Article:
Indiana Jones

I’ve always mentally grouped Raiders of the Lost Ark with another early-80’s film: Buckaroo Banzai. Both films represented a new approach to action and SF films, and they were both influential. They all had precursors, of course, but they still stand out in my memory. Raiders was less ironic and self-aware than the othe, of course–in fact, Spielberg and Lucas are almost never ironic, and almost never work on any level other than the obvious one. (The people who complained about Spielberg’s film Munich before they even saw it didn’t understand this, and indeed the controversy died down quickly when the movie actually appeared.)

Raiders was also the only one to have a sequel, which was only possible because it wasn’t ironic. Buckaroo Banzai ended with what appeared to be an ad for a sequel, but it was just a joke, part of the underlying meta reference of the whole movie. That is, Raiders was a recreation of an old movie serial, but Buckaroo Banzai was both a recreation and a commentary.

Unfortunately, there is a reason we stopped watching movie serials; they don’t change. Making Raiders the first time makes a lot of sense: it’s a look back at an old form, updated for today (or 1981, anyhow). Making a sequel today only makes sense if something changes. But in the Raiders’ sequels, nothing changes. Indiana Jones picks up a family and he gets older, but he himself stays the same throughout. What’s the point? It’s fun, but it’s also repetitive. Compare to Star Wars, for example: whatever you may think of the sequels, it is undeniable that each one was different, and that the characters changed.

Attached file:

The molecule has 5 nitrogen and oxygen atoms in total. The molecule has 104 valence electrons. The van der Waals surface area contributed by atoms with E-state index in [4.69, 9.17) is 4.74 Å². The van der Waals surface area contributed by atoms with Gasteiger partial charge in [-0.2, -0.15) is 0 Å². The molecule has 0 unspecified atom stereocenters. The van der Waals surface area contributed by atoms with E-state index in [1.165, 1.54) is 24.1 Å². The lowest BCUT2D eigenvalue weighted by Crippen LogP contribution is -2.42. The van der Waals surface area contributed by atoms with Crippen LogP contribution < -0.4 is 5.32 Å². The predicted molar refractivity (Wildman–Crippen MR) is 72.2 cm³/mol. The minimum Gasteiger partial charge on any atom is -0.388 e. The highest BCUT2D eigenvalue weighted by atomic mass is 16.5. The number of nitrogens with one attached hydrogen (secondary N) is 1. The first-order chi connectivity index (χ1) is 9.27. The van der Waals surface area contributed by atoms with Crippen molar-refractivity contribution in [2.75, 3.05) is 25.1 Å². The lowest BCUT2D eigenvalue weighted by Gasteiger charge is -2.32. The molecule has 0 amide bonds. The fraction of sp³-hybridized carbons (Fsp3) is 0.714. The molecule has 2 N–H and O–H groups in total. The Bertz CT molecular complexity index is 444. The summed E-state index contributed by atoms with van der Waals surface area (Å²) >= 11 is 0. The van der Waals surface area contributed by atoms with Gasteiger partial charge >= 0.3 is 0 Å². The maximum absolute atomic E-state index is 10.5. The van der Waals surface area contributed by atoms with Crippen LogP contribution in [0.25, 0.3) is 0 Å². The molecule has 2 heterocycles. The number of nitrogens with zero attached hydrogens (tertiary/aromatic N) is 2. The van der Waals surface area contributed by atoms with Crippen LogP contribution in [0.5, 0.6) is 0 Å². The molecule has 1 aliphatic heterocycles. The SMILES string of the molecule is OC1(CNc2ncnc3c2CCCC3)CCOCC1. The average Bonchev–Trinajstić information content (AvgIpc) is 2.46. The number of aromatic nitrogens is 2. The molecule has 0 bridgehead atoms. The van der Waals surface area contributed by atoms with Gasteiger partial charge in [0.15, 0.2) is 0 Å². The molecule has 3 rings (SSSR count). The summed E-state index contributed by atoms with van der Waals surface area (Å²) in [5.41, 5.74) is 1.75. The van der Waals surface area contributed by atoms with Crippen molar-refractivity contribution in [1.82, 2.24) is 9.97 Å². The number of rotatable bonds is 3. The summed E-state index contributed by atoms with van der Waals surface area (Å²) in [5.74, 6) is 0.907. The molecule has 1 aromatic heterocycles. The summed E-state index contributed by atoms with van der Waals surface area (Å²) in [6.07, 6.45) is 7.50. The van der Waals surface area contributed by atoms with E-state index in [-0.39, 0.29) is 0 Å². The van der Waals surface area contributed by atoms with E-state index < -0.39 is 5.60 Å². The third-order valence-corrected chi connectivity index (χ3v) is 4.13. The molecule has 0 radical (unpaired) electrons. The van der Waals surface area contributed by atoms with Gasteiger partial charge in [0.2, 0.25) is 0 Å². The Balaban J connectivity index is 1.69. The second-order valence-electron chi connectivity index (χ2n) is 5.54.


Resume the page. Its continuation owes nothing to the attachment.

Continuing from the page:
So it seemed to me that Indiana Jones and the Crystal Skull was more or less an exercise. There should have been more of a reason to create a new sequel twenty years later. I keep hoping it would move in some new direction, but it never did.

Another aspect I disliked about the new movie is that in Raiders, Indiana Jones was always at least on the edge of plausibility. No real human being could escape from that pit, win the fight by an airplane, jump on a horse, and get dragged by a truck, all in the space of 20 minutes. But each single event was almost plausible, and the story pulled you through them all seamlessly. In the Crystal Skull there are a couple of scenes which I found to be simply impossible, breaking the suspension of disbelief.

Obviously my thoughts are not going to affect anyone’s movie-going decisions. That said, my advice on the summer movies so far is to see Iron Man.

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